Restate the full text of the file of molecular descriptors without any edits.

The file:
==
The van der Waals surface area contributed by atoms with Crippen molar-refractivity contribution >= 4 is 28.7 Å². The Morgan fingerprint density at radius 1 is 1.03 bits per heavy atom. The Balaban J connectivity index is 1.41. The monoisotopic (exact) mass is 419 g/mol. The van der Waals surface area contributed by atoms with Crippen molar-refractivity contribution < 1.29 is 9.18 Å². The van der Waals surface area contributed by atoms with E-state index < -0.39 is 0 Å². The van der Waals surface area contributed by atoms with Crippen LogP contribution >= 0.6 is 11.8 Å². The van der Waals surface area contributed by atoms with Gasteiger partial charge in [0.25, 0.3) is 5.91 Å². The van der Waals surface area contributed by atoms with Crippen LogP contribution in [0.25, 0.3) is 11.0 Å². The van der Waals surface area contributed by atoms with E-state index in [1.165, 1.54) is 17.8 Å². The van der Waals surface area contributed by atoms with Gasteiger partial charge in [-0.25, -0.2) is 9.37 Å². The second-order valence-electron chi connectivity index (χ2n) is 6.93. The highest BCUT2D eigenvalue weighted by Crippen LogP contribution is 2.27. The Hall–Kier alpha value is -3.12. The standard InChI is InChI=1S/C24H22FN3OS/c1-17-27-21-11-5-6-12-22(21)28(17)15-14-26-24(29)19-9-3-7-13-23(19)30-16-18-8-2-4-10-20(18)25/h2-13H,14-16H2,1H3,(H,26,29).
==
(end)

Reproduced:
The van der Waals surface area contributed by atoms with Crippen molar-refractivity contribution >= 4 is 28.7 Å². The Morgan fingerprint density at radius 1 is 1.03 bits per heavy atom. The Balaban J connectivity index is 1.41. The monoisotopic (exact) mass is 419 g/mol. The van der Waals surface area contributed by atoms with Crippen molar-refractivity contribution < 1.29 is 9.18 Å². The van der Waals surface area contributed by atoms with E-state index < -0.39 is 0 Å². The van der Waals surface area contributed by atoms with Crippen LogP contribution >= 0.6 is 11.8 Å². The van der Waals surface area contributed by atoms with Gasteiger partial charge in [0.25, 0.3) is 5.91 Å². The van der Waals surface area contributed by atoms with Crippen LogP contribution in [0.25, 0.3) is 11.0 Å². The van der Waals surface area contributed by atoms with E-state index in [1.165, 1.54) is 17.8 Å². The van der Waals surface area contributed by atoms with Gasteiger partial charge in [-0.25, -0.2) is 9.37 Å². The second-order valence-electron chi connectivity index (χ2n) is 6.93. The highest BCUT2D eigenvalue weighted by Crippen LogP contribution is 2.27. The Hall–Kier alpha value is -3.12. The standard InChI is InChI=1S/C24H22FN3OS/c1-17-27-21-11-5-6-12-22(21)28(17)15-14-26-24(29)19-9-3-7-13-23(19)30-16-18-8-2-4-10-20(18)25/h2-13H,14-16H2,1H3,(H,26,29).